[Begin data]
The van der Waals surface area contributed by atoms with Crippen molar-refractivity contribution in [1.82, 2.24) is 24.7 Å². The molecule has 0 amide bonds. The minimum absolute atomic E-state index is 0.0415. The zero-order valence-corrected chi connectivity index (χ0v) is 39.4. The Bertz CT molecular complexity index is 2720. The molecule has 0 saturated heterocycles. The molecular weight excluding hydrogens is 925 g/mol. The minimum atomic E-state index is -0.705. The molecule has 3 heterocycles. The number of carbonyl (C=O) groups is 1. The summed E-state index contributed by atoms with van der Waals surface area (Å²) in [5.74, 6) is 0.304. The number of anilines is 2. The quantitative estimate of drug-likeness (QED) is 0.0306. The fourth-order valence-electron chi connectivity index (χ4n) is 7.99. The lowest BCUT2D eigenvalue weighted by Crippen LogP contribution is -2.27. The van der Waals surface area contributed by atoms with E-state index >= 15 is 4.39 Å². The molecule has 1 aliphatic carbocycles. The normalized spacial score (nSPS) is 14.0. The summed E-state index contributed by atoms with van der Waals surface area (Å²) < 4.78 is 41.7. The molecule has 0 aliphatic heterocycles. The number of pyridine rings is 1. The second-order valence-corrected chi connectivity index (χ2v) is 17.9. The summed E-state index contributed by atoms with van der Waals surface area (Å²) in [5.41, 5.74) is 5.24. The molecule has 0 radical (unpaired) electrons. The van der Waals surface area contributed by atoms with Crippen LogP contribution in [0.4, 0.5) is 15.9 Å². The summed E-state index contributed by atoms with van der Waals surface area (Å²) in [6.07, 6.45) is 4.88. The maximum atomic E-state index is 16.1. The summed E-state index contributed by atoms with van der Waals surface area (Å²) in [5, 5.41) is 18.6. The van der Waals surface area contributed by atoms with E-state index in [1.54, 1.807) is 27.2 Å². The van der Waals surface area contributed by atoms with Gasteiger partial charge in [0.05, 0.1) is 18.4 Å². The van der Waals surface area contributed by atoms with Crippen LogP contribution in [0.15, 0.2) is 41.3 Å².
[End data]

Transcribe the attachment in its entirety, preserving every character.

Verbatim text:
The van der Waals surface area contributed by atoms with Crippen molar-refractivity contribution in [1.82, 2.24) is 24.7 Å². The molecule has 0 amide bonds. The minimum absolute atomic E-state index is 0.0415. The zero-order valence-corrected chi connectivity index (χ0v) is 39.4. The Bertz CT molecular complexity index is 2720. The molecule has 0 saturated heterocycles. The molecular weight excluding hydrogens is 925 g/mol. The minimum atomic E-state index is -0.705. The molecule has 3 heterocycles. The number of carbonyl (C=O) groups is 1. The summed E-state index contributed by atoms with van der Waals surface area (Å²) in [5.74, 6) is 0.304. The number of anilines is 2. The quantitative estimate of drug-likeness (QED) is 0.0306. The fourth-order valence-electron chi connectivity index (χ4n) is 7.99. The lowest BCUT2D eigenvalue weighted by Crippen LogP contribution is -2.27. The van der Waals surface area contributed by atoms with E-state index >= 15 is 4.39 Å². The molecule has 1 aliphatic carbocycles. The normalized spacial score (nSPS) is 14.0. The summed E-state index contributed by atoms with van der Waals surface area (Å²) < 4.78 is 41.7. The molecule has 0 aliphatic heterocycles. The number of pyridine rings is 1. The second-order valence-corrected chi connectivity index (χ2v) is 17.9. The summed E-state index contributed by atoms with van der Waals surface area (Å²) in [5.41, 5.74) is 5.24. The molecule has 0 radical (unpaired) electrons. The van der Waals surface area contributed by atoms with Crippen LogP contribution in [0.4, 0.5) is 15.9 Å². The summed E-state index contributed by atoms with van der Waals surface area (Å²) in [6.07, 6.45) is 4.88. The maximum atomic E-state index is 16.1. The summed E-state index contributed by atoms with van der Waals surface area (Å²) in [5, 5.41) is 18.6. The van der Waals surface area contributed by atoms with E-state index in [1.54, 1.807) is 27.2 Å². The van der Waals surface area contributed by atoms with Gasteiger partial charge in [0.05, 0.1) is 18.4 Å². The van der Waals surface area contributed by atoms with Crippen LogP contribution in [0.15, 0.2) is 41.3 Å².